Among Us has received a huge new update that features new character roles, a progression system, and a new store. The Role & Cosmicube update adds four new crewmates: Scientist, Engineer, Guardian Angel, and the Imposter role of Shapeshifter.
Scientists can access vitals at any time and complete tasks to recharge their battery, while Engineers can use vents, and Guardian Angels can put a protective shield around other crewmates. The Shapeshifter lets the Imposter take on the appearance of another crewmate, which sounds like an amazing way to get innocents chucked out of the airlock.
The shop update is a whole new system of cosmetics and in-game currencies. Innersloth has sweetened the pill by adding free and paid customisation options, including visor cosmetics, name plates, plus more pets, hats and skins.
The Cosmicube part of the update title refers to "special cosmetic cubes that have themed items you unlock via a branching path. These items tend to be more special or detailed." Newly added stars are the game's premium currency, while there are also 'beans' and 'pods' earned as you level up, the latter of which are how you unlock the cosmicubes. The addition of XP, levels and currencies also introduces the need for a single Among Us account that lets you save progress and use cosmetics on different platforms. The exception to this is stars purchased on Switch, though beans and pods can be shared across "most systems".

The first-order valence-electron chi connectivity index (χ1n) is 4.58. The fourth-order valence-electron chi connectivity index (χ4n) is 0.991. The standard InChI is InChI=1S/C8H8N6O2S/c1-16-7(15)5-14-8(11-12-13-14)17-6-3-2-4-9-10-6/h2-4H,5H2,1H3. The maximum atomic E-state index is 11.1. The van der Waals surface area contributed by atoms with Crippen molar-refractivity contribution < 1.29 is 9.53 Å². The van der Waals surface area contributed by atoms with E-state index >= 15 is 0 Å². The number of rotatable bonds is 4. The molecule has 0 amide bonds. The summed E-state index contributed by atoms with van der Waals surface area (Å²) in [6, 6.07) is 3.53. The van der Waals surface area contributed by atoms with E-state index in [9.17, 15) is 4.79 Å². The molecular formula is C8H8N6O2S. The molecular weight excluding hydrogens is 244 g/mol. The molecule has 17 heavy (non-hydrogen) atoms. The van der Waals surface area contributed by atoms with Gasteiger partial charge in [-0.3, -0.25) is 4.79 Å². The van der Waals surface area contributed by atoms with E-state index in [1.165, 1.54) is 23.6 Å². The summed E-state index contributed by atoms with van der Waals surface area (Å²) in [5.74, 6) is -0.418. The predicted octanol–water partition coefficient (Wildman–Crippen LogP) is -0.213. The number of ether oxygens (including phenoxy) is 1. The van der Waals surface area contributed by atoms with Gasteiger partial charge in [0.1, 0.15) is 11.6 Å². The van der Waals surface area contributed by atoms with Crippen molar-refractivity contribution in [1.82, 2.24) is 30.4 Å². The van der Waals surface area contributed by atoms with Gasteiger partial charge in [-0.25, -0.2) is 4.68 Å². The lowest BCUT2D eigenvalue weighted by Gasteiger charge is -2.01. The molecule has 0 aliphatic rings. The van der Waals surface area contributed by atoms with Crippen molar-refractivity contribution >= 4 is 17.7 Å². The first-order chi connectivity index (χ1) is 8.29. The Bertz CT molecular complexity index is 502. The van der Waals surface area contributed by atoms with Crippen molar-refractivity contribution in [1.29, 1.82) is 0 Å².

Innersloth's announcement reads as a little bit defensive about the monetisation, possibly anticipating a backlash of some kind. I don't see how folk can moan about a £5 game (free on mobile) selling cosmetic items but, hey, that's life.
It's good to see Innersloth branching out a little more into the idea of roles, and these new characters seem well-judged to offer players more options without really affecting the simplicity that's key to the game's appeal. I'm not sure I care about collecting beans and stuff but I'm a grumpy old man. You can read the full notes on the update here.
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Rich is a games journalist with 15 years' experience, beginning his career on Edge magazine before working for a wide range of outlets, including Ars Technica, Eurogamer, GamesRadar+, Gamespot, the Guardian, IGN, the New Statesman, Polygon, and Vice. He was the editor of Kotaku UK, the UK arm of Kotaku, for three years before joining PC Gamer. He is the author of a Brief History of Video Games, a full history of the medium, which the Midwest Book Review described as "[a] must-read for serious minded game historians and curious video game connoisseurs alike."